Issue No. 07 - July (1995 vol. 28)
DOI Bookmark: http://doi.ieeecomputersociety.org/10.1109/2.391038
Since the spring of 1993, the authors have been investigating the possibility of using virtual environments to conduct exposure therapy of individuals with psychological disorders. They describe their pilot study, which used virtual reality graded exposure techniques to treat acrophobia--the fear of heights. Two main issues are addressed: the extent to which subjects felt actually present in height situations, and the efficacy of the treatment conducted using virtual height situations. Acrophobia, a simple phobia, is characterized by marked anxiety upon exposure to heights, by avoidance of heights, and by interference in functioning as a result of this fear. Behavioral therapy of acrophobia has included exposing the subject to anxiety-producing stimuli while allowing this anxiety to attenuate. In vivo graded exposure is a common and effective treatment for acrophobia. For example, if a patient is afraid of heights, therapy sessions might begin by having the patient look through a third floor window with the therapist present. In subsequent sessions, the patient might move up to a window on the tenth floor. Other common locations for in vivo therapy are outside stairways, balconies, bridges, and elevators. The authors designed a number of virtual height situations to correspond to the types used for in vivo stimuli. The study yielded remarkable results, in particular, the sense of presence experienced by subjects. Subjects experienced a range of physical anxiety symptoms consistent with the apparent threat they encountered. Subject responses were also apparently modified, as evidenced by the decrease in anxiety, avoidance, and negative attitudes toward heights. The results also support the notion that more elements of the fear structure are changed than those directly addressed in therapy.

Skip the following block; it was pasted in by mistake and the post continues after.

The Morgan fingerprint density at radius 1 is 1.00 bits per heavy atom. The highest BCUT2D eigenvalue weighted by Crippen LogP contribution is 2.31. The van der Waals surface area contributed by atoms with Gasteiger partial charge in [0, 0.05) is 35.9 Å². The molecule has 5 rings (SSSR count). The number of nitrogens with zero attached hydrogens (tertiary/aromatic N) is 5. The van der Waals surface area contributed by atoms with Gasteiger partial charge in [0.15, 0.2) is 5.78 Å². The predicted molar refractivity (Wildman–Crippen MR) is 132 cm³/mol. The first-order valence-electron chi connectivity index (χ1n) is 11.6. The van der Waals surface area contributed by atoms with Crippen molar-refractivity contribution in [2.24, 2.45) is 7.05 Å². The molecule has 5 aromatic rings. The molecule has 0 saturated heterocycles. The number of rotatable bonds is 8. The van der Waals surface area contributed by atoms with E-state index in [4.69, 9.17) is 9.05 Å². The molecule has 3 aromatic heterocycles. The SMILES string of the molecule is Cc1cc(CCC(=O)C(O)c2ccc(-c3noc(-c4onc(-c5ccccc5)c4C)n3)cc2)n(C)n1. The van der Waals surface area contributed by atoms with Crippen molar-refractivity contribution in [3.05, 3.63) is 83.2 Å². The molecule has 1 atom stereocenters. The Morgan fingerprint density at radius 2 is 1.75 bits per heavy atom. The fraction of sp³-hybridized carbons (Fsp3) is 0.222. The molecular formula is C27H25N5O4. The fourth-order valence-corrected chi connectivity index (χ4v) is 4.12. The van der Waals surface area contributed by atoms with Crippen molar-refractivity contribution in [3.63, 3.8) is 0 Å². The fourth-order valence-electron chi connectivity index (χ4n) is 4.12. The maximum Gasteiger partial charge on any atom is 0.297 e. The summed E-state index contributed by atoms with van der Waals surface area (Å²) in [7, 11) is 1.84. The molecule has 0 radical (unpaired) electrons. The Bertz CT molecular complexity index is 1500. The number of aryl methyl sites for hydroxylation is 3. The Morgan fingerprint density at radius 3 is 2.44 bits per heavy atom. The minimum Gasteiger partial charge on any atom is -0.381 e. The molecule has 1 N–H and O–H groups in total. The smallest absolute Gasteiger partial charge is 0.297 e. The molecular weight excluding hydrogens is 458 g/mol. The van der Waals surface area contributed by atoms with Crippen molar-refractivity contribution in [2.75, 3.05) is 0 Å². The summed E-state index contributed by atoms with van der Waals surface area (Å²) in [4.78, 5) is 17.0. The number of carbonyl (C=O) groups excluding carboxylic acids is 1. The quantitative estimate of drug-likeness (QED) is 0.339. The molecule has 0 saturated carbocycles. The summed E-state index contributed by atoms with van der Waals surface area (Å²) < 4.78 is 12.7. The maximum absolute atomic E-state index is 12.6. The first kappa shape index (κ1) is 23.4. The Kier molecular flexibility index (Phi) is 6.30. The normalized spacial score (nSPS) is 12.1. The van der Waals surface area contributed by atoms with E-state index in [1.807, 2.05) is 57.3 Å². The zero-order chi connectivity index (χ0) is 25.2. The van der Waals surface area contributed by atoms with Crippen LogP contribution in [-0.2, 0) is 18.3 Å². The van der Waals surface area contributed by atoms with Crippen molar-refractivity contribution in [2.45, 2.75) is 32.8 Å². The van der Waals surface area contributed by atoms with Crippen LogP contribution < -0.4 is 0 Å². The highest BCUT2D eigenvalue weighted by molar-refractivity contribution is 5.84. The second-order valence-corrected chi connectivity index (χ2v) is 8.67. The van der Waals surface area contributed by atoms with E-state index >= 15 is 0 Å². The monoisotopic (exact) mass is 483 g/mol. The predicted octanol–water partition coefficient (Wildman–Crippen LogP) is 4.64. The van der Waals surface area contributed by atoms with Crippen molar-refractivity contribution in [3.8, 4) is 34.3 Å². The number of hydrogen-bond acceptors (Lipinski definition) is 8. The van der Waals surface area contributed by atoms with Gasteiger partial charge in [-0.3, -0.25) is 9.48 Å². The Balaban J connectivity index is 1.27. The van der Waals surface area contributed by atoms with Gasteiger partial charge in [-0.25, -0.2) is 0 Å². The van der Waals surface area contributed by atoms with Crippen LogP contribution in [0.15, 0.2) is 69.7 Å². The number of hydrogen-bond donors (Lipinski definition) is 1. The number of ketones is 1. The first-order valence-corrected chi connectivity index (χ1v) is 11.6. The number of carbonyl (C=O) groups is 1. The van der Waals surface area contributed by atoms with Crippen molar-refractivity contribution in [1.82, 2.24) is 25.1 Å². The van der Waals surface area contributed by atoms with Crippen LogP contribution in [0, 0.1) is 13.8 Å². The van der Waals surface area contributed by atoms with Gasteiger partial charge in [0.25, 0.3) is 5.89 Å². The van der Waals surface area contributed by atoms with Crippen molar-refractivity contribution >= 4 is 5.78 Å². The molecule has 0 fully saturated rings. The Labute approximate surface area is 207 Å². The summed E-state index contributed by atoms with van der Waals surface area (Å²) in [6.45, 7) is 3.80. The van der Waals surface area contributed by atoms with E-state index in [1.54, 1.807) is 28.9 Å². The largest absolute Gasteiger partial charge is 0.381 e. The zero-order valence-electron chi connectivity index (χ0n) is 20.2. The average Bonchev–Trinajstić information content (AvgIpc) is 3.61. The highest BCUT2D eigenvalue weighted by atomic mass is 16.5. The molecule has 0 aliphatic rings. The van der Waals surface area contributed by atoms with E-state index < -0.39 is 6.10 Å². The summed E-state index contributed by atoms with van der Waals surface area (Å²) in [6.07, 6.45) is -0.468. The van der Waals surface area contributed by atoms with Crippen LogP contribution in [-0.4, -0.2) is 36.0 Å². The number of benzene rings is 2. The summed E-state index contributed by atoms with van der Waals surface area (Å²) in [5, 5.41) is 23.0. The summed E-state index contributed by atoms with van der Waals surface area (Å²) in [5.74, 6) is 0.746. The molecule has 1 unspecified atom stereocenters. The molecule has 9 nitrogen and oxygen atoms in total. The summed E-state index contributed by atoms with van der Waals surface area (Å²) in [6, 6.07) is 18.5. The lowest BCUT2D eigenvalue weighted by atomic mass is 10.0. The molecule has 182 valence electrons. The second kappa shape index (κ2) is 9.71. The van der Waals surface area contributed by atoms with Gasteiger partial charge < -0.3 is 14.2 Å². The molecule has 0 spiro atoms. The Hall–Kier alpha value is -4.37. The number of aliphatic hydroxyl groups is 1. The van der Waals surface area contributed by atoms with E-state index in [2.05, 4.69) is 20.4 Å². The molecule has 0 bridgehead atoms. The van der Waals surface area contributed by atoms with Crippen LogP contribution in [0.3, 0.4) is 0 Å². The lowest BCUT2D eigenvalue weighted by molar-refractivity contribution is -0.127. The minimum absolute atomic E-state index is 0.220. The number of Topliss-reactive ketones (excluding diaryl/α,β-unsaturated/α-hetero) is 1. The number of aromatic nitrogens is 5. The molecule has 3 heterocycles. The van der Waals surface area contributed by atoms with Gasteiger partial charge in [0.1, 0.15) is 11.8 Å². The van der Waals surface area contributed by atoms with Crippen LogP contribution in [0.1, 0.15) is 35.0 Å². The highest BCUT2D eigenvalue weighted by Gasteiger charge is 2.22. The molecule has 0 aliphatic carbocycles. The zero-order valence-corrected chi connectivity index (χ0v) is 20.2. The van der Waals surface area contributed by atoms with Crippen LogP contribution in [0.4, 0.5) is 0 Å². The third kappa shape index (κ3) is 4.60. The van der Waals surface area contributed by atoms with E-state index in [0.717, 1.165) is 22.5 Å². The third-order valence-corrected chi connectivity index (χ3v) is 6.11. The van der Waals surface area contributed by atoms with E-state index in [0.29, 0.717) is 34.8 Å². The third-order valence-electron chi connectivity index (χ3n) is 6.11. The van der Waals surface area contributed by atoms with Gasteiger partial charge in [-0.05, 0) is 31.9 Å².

Virtual Environment, Acrophobia, Presence, Exposure Therapy
R. Kooper et al., "Virtual Environments for Treating the Fear of Heights," in Computer, vol. 28, no. , pp. 27-34, 1995.